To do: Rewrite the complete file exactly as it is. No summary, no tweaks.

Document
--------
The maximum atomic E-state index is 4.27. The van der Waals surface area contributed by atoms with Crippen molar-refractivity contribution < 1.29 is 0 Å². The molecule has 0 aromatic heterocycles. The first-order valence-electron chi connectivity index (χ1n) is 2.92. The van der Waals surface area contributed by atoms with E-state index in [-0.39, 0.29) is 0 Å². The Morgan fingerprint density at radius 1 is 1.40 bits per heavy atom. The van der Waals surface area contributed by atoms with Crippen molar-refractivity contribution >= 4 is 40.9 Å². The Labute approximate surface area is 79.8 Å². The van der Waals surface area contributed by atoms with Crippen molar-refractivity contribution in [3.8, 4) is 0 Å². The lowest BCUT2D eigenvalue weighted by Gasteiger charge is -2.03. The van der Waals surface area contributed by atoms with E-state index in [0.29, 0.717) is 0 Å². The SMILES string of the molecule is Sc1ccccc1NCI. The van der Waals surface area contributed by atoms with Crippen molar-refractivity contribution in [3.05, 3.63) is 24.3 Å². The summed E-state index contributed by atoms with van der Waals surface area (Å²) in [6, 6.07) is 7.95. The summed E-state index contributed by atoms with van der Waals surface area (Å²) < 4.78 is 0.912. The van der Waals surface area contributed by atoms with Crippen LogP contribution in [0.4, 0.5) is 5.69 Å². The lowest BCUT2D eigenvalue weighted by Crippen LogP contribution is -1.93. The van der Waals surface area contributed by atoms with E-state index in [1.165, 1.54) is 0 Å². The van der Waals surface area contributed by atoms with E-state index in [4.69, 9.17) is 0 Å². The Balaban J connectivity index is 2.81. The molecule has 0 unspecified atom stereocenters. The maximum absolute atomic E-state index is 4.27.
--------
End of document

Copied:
The maximum atomic E-state index is 4.27. The van der Waals surface area contributed by atoms with Crippen molar-refractivity contribution < 1.29 is 0 Å². The molecule has 0 aromatic heterocycles. The first-order valence-electron chi connectivity index (χ1n) is 2.92. The van der Waals surface area contributed by atoms with E-state index in [-0.39, 0.29) is 0 Å². The Morgan fingerprint density at radius 1 is 1.40 bits per heavy atom. The van der Waals surface area contributed by atoms with Crippen molar-refractivity contribution >= 4 is 40.9 Å². The Labute approximate surface area is 79.8 Å². The van der Waals surface area contributed by atoms with Crippen molar-refractivity contribution in [3.8, 4) is 0 Å². The lowest BCUT2D eigenvalue weighted by Gasteiger charge is -2.03. The van der Waals surface area contributed by atoms with E-state index in [0.29, 0.717) is 0 Å². The SMILES string of the molecule is Sc1ccccc1NCI. The van der Waals surface area contributed by atoms with Crippen molar-refractivity contribution in [3.05, 3.63) is 24.3 Å². The summed E-state index contributed by atoms with van der Waals surface area (Å²) in [6, 6.07) is 7.95. The summed E-state index contributed by atoms with van der Waals surface area (Å²) < 4.78 is 0.912. The van der Waals surface area contributed by atoms with Crippen LogP contribution in [0.4, 0.5) is 5.69 Å². The lowest BCUT2D eigenvalue weighted by Crippen LogP contribution is -1.93. The van der Waals surface area contributed by atoms with E-state index in [1.165, 1.54) is 0 Å². The van der Waals surface area contributed by atoms with E-state index in [4.69, 9.17) is 0 Å². The Balaban J connectivity index is 2.81. The molecule has 0 unspecified atom stereocenters. The maximum absolute atomic E-state index is 4.27.